# Cory's Wiki

##### Classification

Want a mapping from features to class labels, from $x$ to $C \in {c_1, \dots c_K}$.

We will focus on assuming the parameters of the classification model are known.

generative models = model $p(x|\theta) p(\theta)$ (e.g. naive Bayes)

• * Requires assumptions about the underlying distributions

regression approach = model $p(\theta|x)$ directly (e.g. logistic regression)

• * More widely used, doesn't have to assume knowledge of the underlying distribution. Useful when ranking is desired.

look for decision boundaries directly = no probabilities. Just find boundaries that minimize loss. (e.g. decision trees)

• * Useful when a decision needs to be made but confidence is not wanted.

#### Discriminant functions

<latex>\begin{align*}

• \text{Compute} &\text{ arg max}_k p(c=k|x)

\text{or} &\text{ arg max}_k p(x|c=k)p(c=k)
\text{or} &\text{ arg max}_k \log p(x|c=k) + \log p(c=k) \end{align*}</latex>

Here, we refer to $\log p(x|c=k) + \log p(c=k) = g_k(x)$ as the discriminant function. $g_1(x) - g_2(x) = 0$ defines a decision boundary in x-space. The decision boundary will be linear if both discriminant functions are linear.

For each class $c_1 \dots c_K$, compute $g_k(x) = k^{th}$ discriminant function. Then to make a prediction, select $\hat c_k = argmax_k g_k(x)$. Examples of discriminant functions: $g_k(x) = p(c_k|x)$ or $g_k(x) = p(x|c_k)P(c_k)$ or $g_k(x) = \log p(x|c_k) \log P(c_k)$, which each give the same prediction. These are all optimal if the $p$ functions are valid.

Linear discriminants can be written in the frm $g_k(x) = w_k^{+} x + \alpha_k$ where $w$ is a $dx1$ weight vector. This is 'linear' because the number of parameters is linear to the dimensions of the data.

#### Decision Regions and Boundaries

For $x \in \mathbb{R}$, decision region is defined as the region where the discriminant function returns a particular class. The boundary between any two regions can be found by solving for where their respective discriminant functions are equal. For two linear discriminant functions, the decision boundary will also be linear.

#### Multivariate Gaussian Classifier

See section 4.2 of the text or Gaussian Classification Decision Boundary. Assume a gaussian model for each class, and that the parameters have already been estimated. <latex>\begin{align*}

• p(x|c) &\sim \mathcal{N}

g_k(x) &= \log p(x|c_k) + \log p(c_k)
\log p(x|c_k) &= -\frac{1}{2} \log |\Epsilon_k| - \frac{1}{2} (x-\mu_k)^T\Epsilon_k^{-1}(x-\mu_k)
&= - \frac{1}{2} x^T\Epsilon_k^{-1}x + \left(\Epsilon_k^{-1}\mu_k\right)^T x - \frac{1}{2} \mu_k^T \Epsilon_k^{-1} \mu_k \end{align*}</latex>

The first term is quadratic in $x$. The second in linear and the third is independent of $x$.

Special case: When each class has a common covariance matrix, the decision boundary will be linear. So the first term of the discriminant function above can be ignored to do classification.

This is sometimes referred to as linear discriminant analysis.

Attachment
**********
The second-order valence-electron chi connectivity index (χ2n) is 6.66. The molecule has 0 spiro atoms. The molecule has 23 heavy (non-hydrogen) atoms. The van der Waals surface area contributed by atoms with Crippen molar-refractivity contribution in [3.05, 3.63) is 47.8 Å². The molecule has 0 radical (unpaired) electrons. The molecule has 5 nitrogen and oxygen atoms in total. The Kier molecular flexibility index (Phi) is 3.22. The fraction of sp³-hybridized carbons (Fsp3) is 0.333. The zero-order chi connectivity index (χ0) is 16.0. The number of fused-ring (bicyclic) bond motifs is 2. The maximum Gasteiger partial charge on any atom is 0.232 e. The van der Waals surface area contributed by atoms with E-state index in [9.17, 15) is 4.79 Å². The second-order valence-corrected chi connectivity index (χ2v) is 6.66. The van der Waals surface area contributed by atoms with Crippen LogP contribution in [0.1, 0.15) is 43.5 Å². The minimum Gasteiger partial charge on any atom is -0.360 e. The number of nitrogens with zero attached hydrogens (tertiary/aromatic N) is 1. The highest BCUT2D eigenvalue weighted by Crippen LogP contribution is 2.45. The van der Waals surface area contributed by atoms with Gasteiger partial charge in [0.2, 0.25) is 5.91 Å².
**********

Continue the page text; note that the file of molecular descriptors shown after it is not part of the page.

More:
A non-probabilistic classifier would miss the class priors.

#### Optimal Classification

Can think of a classifier as a map from data x to predicted class labels ${c_1,c_2,\dots c_k}$. The input space can then be broken up into decision regions corresponding to the class assigned to data from each region. An optimal classifier minimizes the expected loss of future predictions.

Let $\lambda_{kj} \geq 0$ be the loss incurred by predictions. A common scheme is the 0-1 loss, which basically just counts the number of errors without regard to the degree of the error. Depending on the problem, may need to distinguish between error degree or type-1 and type-2 errors.

Choosing optimally: For $x$, we have $p(c_1|x), p(c_2|x),\dots p(c_k|x)$. Expected loss for a single prediction $c_k$ will be $\sum_{d=1}^K \lambda_{kd} p(c_d|x)$. Unless there is some kind of adversarial/game-theoretic issue, there is no advantage to randomizing this prediction. Should choose the minimum expected loss.

Overall expected loss: If the function used to make predictions is limited, may want to focus on places where data tends to occur: <latex>\begin{align*}

• E(\lambda) &= \int \lambda_{k^*}(x) p(x) dx

&= \int \sum_{d=1}^K \lambda_{kd} p(c_d|x) p(x) dx
&= \sum_{k=1}^K \int_{R_k} \sum_{d=1}^K \lambda_{kd} p(c_d|x) p(x) dx & \text{where decision region k} = R_k \end{align*}</latex>

For 0-1 loss functions, $E(\lambda) = \sum_{k=1}^K \int_{R_k} (1- \max_k p(c_k|x) p(x) dx$. This is called the Bayes error rate. In practice, it is almost always greater than zero.

#### Using Generative Models

$D = {x_i,c_i}$ where $c_i$ are class labels. Model both $p(x|c_k,\theta_k)$ and $p(c_k)$. The problem tends to be estimating the likelihood for high-dimensional data. One reason this is difficult is the difficulty of processing so much data. Another issue is that many more assumptions tend to be made about the independence of each dimension.

Likelihood = $\prod_{i=1}^N p(x_i|c_i)p(c_i)$ Can optimize for each class separately, given independence assumptions.

#### Using Conditional Models

Model $p(c_k|x)$ directly, and avoid $p(x|c_k)$.

Likelihood = $\prod_{i=1}^N p(x_i|c_i)p(c_i)$ $= \prod_{i=1}^N p(c_i|x_i)p(x_i)$ $= \prod_{i=1}^N p(c_i|x_i)$ Optimize the conditional likelihood, ignore the prior.

### Logistic Classification Model